Mount Mary University Digital Collections

Adele Simpson

Adele Simpson (1903-1995) was born Adele Smithline in New York City. Her father was a tailor and she began designing clothes at a young age for herself and her older sisters. She attended Pratt Institute of Design and became an assistant designer at Ben Gershel’s Seventh Avenue ready-to-wear fashion house while still a teenager.  
In 1923 she took over from her older sister Anna as head dress designer at Gershel’s. During this period she became one of the highest-paid designers in the world. She married Wesley Simpson, a textile manufacturer, in 1927, and they had two children. Later she worked at Mary Lee Fashions, producing designs under her own name before buying the firm in 1949 and renaming it Adele Simpson Inc. 
Simpson’s style focused on the needs of her clientele: often slightly older women (including several first ladies and Hollywood stars) with busy, public lives encompassing careers, travel, and the need for independence in dressing themselves. Her designs were conservative without being old-fashioned, pretty, feminine, and most of all wearable. She was one of the first designers to include pants in her collections for women, she introduced dresses one could step into rather than pull over one’s head, and she developed coordinated outfits with pieces could be combined or removed to suit different needs throughout the day. Her practice of asking women what they liked and disliked about her clothes supported her designs’ commercial success.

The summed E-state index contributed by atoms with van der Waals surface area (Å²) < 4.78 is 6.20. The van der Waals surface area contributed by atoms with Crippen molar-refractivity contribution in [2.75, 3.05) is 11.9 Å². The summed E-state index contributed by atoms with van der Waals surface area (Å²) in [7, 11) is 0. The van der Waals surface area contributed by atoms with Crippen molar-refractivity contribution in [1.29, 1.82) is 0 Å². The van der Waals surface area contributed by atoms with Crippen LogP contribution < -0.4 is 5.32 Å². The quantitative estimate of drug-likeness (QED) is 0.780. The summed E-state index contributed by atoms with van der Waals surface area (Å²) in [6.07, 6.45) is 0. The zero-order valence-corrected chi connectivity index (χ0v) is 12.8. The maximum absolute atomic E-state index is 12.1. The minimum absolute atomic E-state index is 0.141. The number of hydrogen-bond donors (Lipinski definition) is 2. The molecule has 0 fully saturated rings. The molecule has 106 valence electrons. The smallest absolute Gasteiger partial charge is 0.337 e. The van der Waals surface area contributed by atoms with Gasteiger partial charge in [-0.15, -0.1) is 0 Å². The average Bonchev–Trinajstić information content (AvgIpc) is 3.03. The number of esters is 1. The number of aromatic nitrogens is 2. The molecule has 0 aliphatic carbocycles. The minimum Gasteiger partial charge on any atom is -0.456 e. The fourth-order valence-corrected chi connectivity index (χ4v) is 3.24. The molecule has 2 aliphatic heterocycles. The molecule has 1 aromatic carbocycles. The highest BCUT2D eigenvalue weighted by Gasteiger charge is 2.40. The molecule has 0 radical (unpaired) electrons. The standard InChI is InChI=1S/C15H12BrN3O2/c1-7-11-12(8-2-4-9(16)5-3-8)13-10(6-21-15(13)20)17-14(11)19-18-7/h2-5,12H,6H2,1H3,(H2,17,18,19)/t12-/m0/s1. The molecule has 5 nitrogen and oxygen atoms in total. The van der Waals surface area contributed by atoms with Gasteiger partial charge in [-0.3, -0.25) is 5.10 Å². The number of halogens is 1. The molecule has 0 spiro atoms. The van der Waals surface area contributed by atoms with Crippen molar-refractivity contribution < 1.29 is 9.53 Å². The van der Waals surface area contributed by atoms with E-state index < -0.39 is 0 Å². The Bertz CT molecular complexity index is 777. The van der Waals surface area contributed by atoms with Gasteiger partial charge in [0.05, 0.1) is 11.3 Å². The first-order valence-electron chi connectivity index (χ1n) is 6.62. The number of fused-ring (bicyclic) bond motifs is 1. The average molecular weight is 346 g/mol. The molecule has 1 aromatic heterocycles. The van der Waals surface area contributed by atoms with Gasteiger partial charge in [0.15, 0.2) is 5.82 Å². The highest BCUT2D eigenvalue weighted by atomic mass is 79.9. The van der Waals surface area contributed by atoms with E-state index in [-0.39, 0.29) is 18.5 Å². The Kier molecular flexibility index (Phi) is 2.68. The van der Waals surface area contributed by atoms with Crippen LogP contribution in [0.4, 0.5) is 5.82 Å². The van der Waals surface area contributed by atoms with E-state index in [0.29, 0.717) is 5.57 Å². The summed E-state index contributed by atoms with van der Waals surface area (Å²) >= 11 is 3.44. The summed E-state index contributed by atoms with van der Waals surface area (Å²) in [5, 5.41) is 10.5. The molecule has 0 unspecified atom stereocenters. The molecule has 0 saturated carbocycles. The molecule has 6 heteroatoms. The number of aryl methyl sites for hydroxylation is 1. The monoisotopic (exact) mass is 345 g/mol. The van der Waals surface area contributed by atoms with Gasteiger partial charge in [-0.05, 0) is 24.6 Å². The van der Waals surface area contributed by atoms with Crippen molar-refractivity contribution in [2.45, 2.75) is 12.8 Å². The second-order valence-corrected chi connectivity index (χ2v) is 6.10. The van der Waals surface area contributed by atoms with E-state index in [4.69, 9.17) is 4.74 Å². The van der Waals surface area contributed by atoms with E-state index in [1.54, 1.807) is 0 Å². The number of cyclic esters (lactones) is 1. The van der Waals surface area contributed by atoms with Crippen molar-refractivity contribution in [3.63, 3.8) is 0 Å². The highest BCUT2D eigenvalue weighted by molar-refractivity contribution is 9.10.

Simpson won many fashion awards, including the 1946 Neiman Marcus Award, the 1947 Coty American Fashion Critics Award, and the American Academy of Achievements Award. She also received the first Cotton Fashion Award from the National Cotton Council of America for her innovative use of cotton in cocktail dresses and evening gowns.  
Expanding the impact and awareness of American fashion, and especially of women’s roles in the fashion industry, was important to Simpson. In 1930 she co-founded Fashion Group International, an organization of women in fashion, along with Claire McCardell and several other prominent women in the industry. Like other designers represented in the Digital Fashion Archive (Bill Blass, Norman Norell, Gustave Tassell, Pauline Trigère), she was also a founding member of the Council of Fashion Designers of America, Inc., a not-for-profit trade association launched in 1962.  
In 1978 Simpson passed the title of official designer for her company to Donald Hobson. She retired completely in 1985 and died in 1995. Her daughter and son-in-law ran the business from 1985 until 1991, when they sold it to Barron Peters, a clothing company that later discontinued the Adele Simpson line and filed for bankruptcy.